A recent Post article {"Ironing Out the Greenhouse Effect," news story, May 20} discussed the suggestion that the polar seas be fertilized with iron in order to stimulate an enormous bloom of tiny marine plants (phytoplankton). Some scientists believe this would remove enough carbon dioxide from the atmosphere to reduce the rate and extent of global warming. However, the proposal is flawed in a scientific sense and furthermore reflects an imprudent attitude toward nature that has wreaked ecological havoc in the past.

The feasibility of using iron to produce huge phytoplankton blooms depends upon the tentative findings in a few studies that phytoplankton growth is held in check only by iron. However, the evidence that phytoplankton growth is controlled by light and temperature in polar oceans remains more convincing at this time.

Furthermore, it is by no means clear that increased blooms would reduce the amount of carbon dioxide in the atmosphere. Unless the carbon taken up by phytoplankton sinks to the deep ocean, the phytoplankton bloom will have no large effect on atmospheric carbon dioxide, and hence it will not alleviate global warming.

Iron has the potential to alter the kinds of phytoplankton that will grow in the polar ocean, since different species have different abilities to use the iron. Changes in the phytoplankton species may result in changes in the food web that ultimately determines how much carbon sinks to the bottom. Such alterations might not only make the iron addition ineffective, they would also severely disrupt the penguin, whale, seal and fish populations that depend on the existing food web.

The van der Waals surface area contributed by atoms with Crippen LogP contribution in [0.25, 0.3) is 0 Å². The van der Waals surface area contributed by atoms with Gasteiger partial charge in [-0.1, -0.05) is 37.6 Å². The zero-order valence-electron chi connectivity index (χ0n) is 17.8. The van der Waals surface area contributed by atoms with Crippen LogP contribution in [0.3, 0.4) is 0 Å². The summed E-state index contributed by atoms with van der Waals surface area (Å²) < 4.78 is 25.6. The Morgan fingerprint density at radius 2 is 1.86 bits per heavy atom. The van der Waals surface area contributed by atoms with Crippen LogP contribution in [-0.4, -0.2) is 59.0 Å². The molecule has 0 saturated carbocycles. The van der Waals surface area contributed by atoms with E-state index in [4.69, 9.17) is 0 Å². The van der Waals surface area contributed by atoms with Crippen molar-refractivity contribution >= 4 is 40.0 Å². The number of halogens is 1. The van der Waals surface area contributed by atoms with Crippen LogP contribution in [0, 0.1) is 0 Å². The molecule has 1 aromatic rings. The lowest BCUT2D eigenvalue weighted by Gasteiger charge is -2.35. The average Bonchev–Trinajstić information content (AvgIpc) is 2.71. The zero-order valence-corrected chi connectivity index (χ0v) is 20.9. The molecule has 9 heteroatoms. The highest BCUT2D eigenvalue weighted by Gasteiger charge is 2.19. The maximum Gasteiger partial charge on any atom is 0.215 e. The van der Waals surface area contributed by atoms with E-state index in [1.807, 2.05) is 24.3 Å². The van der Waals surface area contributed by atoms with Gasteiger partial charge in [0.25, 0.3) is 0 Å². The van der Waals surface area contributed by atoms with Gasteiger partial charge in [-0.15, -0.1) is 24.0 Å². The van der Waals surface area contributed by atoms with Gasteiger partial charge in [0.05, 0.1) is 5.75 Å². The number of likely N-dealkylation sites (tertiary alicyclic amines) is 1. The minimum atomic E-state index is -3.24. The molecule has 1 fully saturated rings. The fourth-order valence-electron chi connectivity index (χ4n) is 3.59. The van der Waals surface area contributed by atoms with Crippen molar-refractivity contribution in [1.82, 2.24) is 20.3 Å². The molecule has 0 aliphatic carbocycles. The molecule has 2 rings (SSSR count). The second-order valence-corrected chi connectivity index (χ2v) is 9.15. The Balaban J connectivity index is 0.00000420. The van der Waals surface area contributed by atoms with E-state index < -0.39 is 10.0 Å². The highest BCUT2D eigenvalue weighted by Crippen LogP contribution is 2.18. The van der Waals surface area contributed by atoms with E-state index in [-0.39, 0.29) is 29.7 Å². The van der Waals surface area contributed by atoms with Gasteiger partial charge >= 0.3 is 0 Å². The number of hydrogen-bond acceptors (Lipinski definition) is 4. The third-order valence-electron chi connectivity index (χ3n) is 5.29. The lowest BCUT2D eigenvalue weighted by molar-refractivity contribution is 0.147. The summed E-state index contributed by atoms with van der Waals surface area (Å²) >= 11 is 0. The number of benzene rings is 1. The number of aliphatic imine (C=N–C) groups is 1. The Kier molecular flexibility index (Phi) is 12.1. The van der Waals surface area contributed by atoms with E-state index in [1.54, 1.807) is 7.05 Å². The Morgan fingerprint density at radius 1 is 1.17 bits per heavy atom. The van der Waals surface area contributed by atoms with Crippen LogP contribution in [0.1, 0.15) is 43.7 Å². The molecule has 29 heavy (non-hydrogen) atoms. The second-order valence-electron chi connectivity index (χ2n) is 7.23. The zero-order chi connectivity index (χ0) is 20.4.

Small-scale experiments would be useful in advancing our understanding of how ocean productivity is controlled, but would be virtually useless for addressing the carbon dioxide "clean-up" hypothesis. Current understanding of how the oceans work is not sophisticated enough to allow us to scale up the results of small experiments to global dimensions.

Farfetched technological attempts to "fix" global warming distract us from prudent policies that address the sources of the problem: fossil fuel combustion and deforestation. Energy efficiency can buy us time and save us money. Stopping deforestation will protect biological diversity and enhance soil conservation while at the same time decreasing the risk of global warming. We must ultimately switch to renewable sources of energy if we are to eliminate all of the other clear and present problems of fossil fuel use: oil spills, air pollution and acid rain.

We are incapable of making even minor modifications of terrestrial ecosystems that are relatively well understood without unanticipated and unfortunate consequences. We have no business conducting large experiments on poorly understood marine ecosystems, particularly when there are far more attractive policy options available. RODNEY M. FUJITA Staff Scientist MICHAEL OPPENHEIMER Senior Scientist Environmental Defense Fund New York